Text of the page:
Last week we published an article discussing the nuances of investing in a healthcare business with heavy “out-of-network” reimbursement. We get a lot of questions from funds and lenders on this topic as such investments involve very specific regulatory and business risks.

Here is the article, which originally appeared on Law360. It is written by Geoff C. Cockrell, Amber McGraw Walsh and Barton C. Walker, McGuireWoods LLP, and Tammy Hill, McGladrey LLP.

For several years, industry observers have been predicting the demise of out-of-network business models, yet they still survive. For some providers in certain specialties and certain geographies, a predominantly out-of-network business model works well and can be a positive way of setting that provider apart from its peers. But for other providers, such a model poses challenges for sustainability.

If you are thinking about investing in an “out-of-network” provider business, how do you assess the magnitude and probability of the unique risks associated with such a business model for a particular target? It can be difficult. To begin to understand the risks, you need to first understand the dynamics of the relationship.

An out-of-network health care provider business is one where a significant amount of the revenue is generated from commercial insurers with whom the health care provider does not have a contract. An example might be a dermatology practice whose patients generally have insurance coverage but the practice does not have a contract with most dominant insurance companies.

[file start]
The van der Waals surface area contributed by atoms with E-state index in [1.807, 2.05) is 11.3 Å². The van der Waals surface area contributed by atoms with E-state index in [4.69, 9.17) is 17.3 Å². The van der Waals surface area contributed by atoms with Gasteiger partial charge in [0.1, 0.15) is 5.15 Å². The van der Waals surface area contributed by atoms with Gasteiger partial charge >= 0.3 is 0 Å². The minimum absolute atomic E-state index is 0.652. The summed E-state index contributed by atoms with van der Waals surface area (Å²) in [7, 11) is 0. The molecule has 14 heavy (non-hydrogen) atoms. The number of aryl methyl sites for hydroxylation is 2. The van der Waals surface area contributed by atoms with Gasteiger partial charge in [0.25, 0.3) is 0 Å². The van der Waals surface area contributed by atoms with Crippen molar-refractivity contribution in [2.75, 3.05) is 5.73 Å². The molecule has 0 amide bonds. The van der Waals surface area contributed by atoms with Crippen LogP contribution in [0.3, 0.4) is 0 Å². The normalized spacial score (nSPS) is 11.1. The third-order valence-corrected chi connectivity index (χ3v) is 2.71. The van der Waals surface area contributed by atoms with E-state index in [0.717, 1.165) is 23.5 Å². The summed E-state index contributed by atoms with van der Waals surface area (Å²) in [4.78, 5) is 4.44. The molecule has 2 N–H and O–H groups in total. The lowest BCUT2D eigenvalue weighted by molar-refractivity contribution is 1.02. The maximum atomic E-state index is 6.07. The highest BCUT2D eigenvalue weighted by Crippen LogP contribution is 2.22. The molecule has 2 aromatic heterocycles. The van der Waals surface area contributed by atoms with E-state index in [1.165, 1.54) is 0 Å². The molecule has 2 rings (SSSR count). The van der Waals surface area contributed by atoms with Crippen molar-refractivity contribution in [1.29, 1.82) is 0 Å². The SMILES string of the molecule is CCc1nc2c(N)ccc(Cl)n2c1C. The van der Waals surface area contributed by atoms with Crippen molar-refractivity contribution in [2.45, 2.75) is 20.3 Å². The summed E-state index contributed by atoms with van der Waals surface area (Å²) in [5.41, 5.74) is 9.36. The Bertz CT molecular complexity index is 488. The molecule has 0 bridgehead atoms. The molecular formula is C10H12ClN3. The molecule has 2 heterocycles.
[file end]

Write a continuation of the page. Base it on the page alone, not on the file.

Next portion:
This can be a significant difference. The practice may have a standard rate structure that is three to four times higher than the in-network contract rates. Without a negotiated rate in place with insurers, the providers default to their “usual and customary” charges. Some practices bill on an out-of-network basis while they are pursuing participation agreements with payors. Others have chosen to adopt out-of-network as an ongoing business strategy.

In some markets, payors have narrowed the provider networks or have ceased enrolling new providers altogether. This can present a dilemma for providers. Although the practice might desire to go “in-network” in order to gain access to the broader patient base of the payor, there may be strong economic incentives to remain out of network and attempt to collect the higher billed charges.

Payors, of course, would prefer that their patients utilize in-network providers with whom they have prearranged rates. Among other nudges to push patients toward in-network providers, payors usually require a much higher copay (perhaps 40 percent out-of-network vs. 20 percent in-network).